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Cristobal_Johns
Employee
Employee

In a somewhat similar problem of not transferring files, the customer even escalated the ticket. It had been detected by Checkpoint, that the problem was on the ISP side. They did not believe it, they had already asked them if they had made changes, and they had sworn they had not.
Then by showing them with tcpdump that the problem was on the ISP side, with a reset of the connection, they admitted that they had implemented an improvement in the IPS software, they turned it off for our client and the problem went away.

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More firewall fun:

fw-fun-1.PNG

 

fw-fun-2.PNG

 

genisis__
Advisor

Put a smile on my face! 

Vladimir
Champion
Champion

Without recounting most of waht was written about above, here is the one from few years ago:

Client states that traffic going through check Point cluster to one of the multihomed AS/400s was being arbitrarely dropped.

As a proof, they have shared the graphs from the Linux MTR (my traceroute) tool.

On a surface of things, it did look like CP was the culprit.

Ended-up being completely unrelated issue, but to prove  that it was not a firewall, I had to create a moc environment and have discovered that they were using MTR default TTL 1 per hop, which was decrementing by 1 on each hop. Check Point's processing traffic on iIoO was decrementing the  TTL to 0 resulting in a false positives for the tool only, but not for the actual traffic.

CP_MTR_Screenshot0.jpg

CP_MTR_Screenshot4.jpg

 

CP_MTR_Screenshot1.jpg

CP_MTR_Screenshot2.jpg

CP_MTR_Screenshot3.jpg

 

genisis__
Advisor

Nice!  I've seen something like this before as well, on a poorly written application.

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Victor_MR
Employee
Employee

Good story!

Sometimes, it's quite difficult to reproduce an issue, test a device or create an identical lab without adding new conditions.

This reminds me several examples where the customer where trying to test the throughput capacity of the gateways (not only the firewalls), and how this is a very difficult thing specially when talking about a layer-7 security device.

I'll add something around this to the original list 🙂 Thanks for sharing!

Zerat
Explorer

In the memes section, you've missed the best one - I have it pinned to the board in my office:

dilbert_blame_the_firewall.jpg

If it's there, it must work. Hate to be beta-tester on GA
Timothy_Hall
Champion
Champion

A framed, full color copy of this Dilbert strip has been hanging in my ATC training room for years and is always good for a few laughs.

"Max Capture: Know Your Packets" Video Series
now available at http://www.maxpowerfirewalls.com
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Tony_Graham
Contributor

Well, most times it seems to be something in-between that botches the connection but I have a good story....

Set up a demo computer in a conference room so a company could come in and do a 'dog and pony' show (yah this was 'back in the day'). Computer was working perfectly. Hardwired and ready to go (pre-wireless networks). Don't recall the version of Checkpoint at the time, probably whatever came just after 2.1c. So vendor shows up with a team of like 4 people (why I have no idea). They are really trying to give a hard sell. They try to pull up their website and it doesn't work. 404 Not Found. I get called back into conference room. "It doesn't work!" Hmm, quick perusal of websites says it's fine, just doesn't work with their new fangled website. I tell them I have no idea. Well that got them in a huff and they call me all manner of names, question my competence etc. I just said, "I cannot help you, there is no problem with the machine and nothing is blocking the connection." Fast forward about 40 minutes later, one of their people and my manager decide to try it on my bosses PC....doesn't work there either. So the vendor gets on the line with her support...turns out, they were trying to connect to a URL that their support team had dismantled. Oops. Yah, it wasn't the firewall!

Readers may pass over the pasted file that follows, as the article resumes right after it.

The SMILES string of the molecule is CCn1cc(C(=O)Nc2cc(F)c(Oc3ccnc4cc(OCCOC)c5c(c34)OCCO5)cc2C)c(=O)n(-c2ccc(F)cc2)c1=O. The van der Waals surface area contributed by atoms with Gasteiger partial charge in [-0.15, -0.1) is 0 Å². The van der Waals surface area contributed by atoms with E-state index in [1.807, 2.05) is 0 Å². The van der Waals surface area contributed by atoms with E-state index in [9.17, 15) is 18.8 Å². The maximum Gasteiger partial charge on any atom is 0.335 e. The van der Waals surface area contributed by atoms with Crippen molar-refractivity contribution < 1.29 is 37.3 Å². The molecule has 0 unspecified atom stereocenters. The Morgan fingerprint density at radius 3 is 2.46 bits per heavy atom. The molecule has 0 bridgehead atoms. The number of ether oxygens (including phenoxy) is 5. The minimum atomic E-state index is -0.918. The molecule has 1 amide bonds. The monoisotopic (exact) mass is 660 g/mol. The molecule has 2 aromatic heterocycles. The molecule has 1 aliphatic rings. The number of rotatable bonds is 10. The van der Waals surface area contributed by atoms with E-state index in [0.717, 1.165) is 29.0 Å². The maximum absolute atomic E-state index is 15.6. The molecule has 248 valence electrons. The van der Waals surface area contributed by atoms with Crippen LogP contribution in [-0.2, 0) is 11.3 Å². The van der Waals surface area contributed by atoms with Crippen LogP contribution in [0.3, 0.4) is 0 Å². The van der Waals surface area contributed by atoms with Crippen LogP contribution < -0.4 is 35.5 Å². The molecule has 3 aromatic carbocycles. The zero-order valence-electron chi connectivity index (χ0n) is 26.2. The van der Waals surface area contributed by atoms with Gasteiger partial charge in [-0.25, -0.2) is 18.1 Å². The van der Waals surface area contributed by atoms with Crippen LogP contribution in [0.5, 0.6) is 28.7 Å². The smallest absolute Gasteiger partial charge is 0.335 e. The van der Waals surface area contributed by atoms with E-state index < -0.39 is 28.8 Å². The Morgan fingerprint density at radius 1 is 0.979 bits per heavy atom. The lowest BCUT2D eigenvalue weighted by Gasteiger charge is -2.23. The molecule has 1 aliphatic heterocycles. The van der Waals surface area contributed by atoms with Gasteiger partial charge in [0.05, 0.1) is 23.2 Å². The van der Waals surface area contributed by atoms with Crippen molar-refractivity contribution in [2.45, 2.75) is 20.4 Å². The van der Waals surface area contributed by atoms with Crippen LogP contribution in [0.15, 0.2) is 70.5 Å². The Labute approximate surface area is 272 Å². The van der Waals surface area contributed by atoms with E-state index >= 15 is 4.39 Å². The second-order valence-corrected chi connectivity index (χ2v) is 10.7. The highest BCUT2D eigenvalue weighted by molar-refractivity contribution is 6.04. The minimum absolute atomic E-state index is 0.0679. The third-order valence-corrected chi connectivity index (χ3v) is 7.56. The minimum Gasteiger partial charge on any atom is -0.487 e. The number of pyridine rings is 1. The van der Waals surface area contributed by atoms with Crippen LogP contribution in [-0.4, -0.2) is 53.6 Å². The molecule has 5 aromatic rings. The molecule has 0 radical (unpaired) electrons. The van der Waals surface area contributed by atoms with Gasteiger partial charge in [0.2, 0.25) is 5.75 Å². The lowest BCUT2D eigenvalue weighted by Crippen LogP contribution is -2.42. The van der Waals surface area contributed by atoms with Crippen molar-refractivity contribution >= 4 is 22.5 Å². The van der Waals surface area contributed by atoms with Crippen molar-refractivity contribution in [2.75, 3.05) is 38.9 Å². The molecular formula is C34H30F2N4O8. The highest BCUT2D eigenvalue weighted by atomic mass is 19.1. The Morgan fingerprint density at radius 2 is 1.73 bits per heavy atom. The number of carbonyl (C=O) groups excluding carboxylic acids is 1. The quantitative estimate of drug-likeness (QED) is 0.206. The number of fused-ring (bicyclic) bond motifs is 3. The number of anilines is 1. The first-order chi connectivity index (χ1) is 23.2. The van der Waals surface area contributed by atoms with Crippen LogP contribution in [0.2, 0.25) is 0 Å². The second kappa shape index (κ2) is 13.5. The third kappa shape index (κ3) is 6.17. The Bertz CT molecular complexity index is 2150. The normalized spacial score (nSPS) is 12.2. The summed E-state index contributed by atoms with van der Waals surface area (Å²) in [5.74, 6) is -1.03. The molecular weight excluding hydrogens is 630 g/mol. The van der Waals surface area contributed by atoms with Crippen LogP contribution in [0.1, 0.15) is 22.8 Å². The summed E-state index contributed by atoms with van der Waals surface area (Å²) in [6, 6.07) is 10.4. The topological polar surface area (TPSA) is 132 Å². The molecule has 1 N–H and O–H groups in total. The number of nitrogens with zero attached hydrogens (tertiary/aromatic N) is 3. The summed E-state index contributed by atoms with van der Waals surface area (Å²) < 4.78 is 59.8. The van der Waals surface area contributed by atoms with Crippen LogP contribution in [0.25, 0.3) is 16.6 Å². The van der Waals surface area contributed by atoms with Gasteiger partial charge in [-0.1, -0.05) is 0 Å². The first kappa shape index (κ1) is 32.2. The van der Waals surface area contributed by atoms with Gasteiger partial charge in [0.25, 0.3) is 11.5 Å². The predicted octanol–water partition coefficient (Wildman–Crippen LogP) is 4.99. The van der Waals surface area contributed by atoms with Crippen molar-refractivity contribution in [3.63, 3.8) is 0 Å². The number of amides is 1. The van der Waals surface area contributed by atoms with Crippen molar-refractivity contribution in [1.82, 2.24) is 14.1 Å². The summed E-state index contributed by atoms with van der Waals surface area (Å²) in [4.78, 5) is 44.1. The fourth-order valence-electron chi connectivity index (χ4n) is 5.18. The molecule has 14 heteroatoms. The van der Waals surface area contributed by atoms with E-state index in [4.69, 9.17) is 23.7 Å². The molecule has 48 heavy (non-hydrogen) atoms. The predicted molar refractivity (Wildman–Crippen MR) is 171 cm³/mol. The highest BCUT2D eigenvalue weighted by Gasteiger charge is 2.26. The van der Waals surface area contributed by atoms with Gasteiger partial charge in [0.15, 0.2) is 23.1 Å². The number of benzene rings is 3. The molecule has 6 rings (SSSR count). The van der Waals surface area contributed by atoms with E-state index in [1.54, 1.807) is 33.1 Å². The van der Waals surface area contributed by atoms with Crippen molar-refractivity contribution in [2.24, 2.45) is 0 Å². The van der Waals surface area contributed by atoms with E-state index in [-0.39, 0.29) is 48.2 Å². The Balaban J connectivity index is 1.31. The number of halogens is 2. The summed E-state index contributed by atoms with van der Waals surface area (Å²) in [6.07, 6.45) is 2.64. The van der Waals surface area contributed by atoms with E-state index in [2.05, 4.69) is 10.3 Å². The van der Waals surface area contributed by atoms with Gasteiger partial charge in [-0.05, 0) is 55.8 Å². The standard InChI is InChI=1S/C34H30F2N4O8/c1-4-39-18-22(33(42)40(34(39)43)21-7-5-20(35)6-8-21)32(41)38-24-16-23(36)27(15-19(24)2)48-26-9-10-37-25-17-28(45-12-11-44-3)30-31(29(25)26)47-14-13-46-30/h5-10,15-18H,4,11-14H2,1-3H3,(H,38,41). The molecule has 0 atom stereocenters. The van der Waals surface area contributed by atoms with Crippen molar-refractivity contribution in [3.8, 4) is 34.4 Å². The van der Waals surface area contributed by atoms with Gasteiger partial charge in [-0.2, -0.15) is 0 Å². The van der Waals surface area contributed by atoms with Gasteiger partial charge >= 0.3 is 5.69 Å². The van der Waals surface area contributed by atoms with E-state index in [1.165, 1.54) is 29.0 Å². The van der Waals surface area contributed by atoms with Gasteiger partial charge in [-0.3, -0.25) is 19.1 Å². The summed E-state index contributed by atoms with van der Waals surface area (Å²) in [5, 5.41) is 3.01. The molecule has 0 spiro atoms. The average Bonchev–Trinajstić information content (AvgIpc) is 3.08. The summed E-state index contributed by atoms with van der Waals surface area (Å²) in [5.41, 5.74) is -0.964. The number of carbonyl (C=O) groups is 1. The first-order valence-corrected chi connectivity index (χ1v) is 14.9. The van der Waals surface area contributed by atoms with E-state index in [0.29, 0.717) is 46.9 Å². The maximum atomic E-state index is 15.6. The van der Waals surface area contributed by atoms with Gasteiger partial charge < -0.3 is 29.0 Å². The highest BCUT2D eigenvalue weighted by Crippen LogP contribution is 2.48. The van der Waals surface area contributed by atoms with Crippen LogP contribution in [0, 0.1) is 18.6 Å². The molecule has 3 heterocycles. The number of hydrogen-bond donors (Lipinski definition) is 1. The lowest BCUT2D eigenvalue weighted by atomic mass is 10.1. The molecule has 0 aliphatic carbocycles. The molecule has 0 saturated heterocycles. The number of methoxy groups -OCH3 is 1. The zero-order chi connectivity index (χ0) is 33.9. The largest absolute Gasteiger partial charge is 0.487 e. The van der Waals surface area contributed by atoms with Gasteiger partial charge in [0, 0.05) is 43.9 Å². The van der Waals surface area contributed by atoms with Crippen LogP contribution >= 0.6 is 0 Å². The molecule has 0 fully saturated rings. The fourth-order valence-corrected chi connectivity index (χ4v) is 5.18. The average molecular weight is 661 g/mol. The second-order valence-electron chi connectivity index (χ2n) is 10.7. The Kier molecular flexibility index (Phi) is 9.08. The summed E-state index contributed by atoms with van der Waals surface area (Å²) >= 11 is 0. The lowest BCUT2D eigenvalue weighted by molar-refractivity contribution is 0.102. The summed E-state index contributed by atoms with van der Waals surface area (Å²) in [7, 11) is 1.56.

Robert_OBrien
Participant

Like others have said, the biggest one we see is that the remote side isn't even listening on the port they claim is blocked.

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_Val_
Admin
Admin

@Robert_OBrien nah, it is another firewall lol

Robert_OBrien
Participant

@_Val_ 

Sure is....the Windows firewall on the box.  🙂

 

Robin_H
Participant

IPS side effects.

Ten years ago a consultant asked me to please configure all Lync (later Skype) relevant port objects to be without protocol setting. Said and done, disregarding the fact that we hadn´t even enabled IPS/SmartDefense back then.

Recently a new external SBC and an internal analogue gateway (with static NAT IP) was installed and they wanted a fixed SIP tcp and a few SIP udp ports. This time I used the sip-tcp port object with protocol "SIP_TCP_PROTO" because the IPS activation project was coming along with already being in monitoring mode. IPS is important and needs to used as much as possible, shall it not?

The calls didn´t go through. Signaling happened but no sound.

During a three-hour session, walking through different configurations within the VoIP devices, the SBC admins finally noticed that the firewall had replaced the IP address in the SIP message.
The outgoing message from the external SBC to our analogue gateway showed the public IP in the CALL-ID.
The internal gateway behind the firewall received the message with the CALL-ID containing the private IP of the analogue gateway.

Using a different port object without a protocol setting solved the issue.

( I never actually followed up on this with Checkpoint. Let me know if you think I should )